GOLF IN ABU DHABI
Three special golf courses, including a links, make Abu Dhabi a hot new breakaway destination.
Three top courses await travellers to this new hot destination.
Like many South Africans who travel overseas, in the last year I’ve spent time passing through the Middle East airport hubs of Dubai, Abu Dhabi and Qatar. The airlines of these three countries not only provide the most competitive fares in the industry, but will also y you virtually anywhere in the world once you get there.
The only downside is the number of extra hours you have to spend in the air, compared to direct ights from South Africa to either Europe or the Far East. You could upgrade to business class to soften the discomfort of upright economy seats, but I have a better idea. Fly economy to Abu Dhabi, and take a three-day break between ights playing three of the best golf courses in the region.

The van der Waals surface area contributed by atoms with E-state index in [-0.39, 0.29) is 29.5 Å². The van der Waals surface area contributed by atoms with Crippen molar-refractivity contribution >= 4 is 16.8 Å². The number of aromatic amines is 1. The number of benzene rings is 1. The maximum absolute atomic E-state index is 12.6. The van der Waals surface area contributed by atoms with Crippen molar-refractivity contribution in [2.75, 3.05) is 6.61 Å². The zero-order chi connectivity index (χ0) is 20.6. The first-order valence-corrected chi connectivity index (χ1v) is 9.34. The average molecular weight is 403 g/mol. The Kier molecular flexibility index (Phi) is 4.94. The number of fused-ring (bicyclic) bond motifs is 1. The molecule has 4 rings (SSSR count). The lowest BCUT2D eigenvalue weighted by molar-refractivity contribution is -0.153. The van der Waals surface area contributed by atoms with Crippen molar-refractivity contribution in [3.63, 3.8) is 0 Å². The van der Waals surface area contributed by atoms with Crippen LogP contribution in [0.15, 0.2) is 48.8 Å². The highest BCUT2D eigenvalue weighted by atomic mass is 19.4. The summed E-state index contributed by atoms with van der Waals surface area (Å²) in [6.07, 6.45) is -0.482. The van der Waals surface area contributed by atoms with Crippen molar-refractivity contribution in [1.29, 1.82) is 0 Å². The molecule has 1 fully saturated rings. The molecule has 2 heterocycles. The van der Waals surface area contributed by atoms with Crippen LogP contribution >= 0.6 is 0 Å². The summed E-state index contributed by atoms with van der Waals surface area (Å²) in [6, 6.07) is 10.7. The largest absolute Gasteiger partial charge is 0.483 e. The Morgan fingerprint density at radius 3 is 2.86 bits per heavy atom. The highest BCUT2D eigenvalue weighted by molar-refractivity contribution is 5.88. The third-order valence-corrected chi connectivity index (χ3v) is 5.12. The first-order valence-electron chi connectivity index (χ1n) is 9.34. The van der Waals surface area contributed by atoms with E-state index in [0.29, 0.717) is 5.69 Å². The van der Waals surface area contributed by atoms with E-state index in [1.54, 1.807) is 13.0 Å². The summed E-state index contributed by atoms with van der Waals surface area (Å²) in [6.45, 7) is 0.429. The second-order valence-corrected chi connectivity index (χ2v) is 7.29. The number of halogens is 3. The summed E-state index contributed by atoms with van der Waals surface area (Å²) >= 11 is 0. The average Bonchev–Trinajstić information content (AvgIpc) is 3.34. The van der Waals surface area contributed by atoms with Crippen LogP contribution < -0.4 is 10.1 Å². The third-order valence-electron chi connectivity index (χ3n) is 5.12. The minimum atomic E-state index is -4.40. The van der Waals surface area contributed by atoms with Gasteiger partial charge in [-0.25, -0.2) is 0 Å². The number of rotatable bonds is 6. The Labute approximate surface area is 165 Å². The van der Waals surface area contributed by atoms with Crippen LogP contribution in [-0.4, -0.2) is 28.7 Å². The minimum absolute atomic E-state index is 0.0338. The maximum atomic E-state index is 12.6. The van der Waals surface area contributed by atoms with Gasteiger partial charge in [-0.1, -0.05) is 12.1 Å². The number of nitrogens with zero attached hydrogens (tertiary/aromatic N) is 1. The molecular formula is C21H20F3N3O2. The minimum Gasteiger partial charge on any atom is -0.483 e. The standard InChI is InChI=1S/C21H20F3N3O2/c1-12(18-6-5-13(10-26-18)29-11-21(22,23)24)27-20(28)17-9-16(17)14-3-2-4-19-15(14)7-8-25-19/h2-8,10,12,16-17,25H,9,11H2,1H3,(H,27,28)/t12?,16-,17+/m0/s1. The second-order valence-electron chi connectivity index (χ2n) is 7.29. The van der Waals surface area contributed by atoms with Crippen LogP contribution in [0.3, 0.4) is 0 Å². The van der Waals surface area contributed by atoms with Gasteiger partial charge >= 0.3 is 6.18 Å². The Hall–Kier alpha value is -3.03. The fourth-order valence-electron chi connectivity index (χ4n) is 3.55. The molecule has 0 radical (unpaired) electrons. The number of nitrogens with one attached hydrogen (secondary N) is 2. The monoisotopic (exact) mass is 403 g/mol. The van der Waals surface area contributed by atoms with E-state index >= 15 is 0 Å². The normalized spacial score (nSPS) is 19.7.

Abu Dhabi, the largest of the seven emirates which make up the United Arab Emirates, is fast developing its tourism infrastructure, and to my mind is a superior golf destination to neighbouring Dubai, based on having now visited both. Abu Dhabi has considerably fewer courses in terms of choice, but their top three layouts outplay their rivals by some distance in terms of the overall experience.
While there’s a general sameness about the Dubai courses, those in Abu Dhabi are refreshingly unique in design terms. The two new ones have been built with tourism principally in mind. Yas Links does not conform at all to what you would expect playing golf in the Middle East. American designer Kyle Phillips (of Kingsbarns, Scotland fame) has introduced a wonderful replica of links golf to the desert. At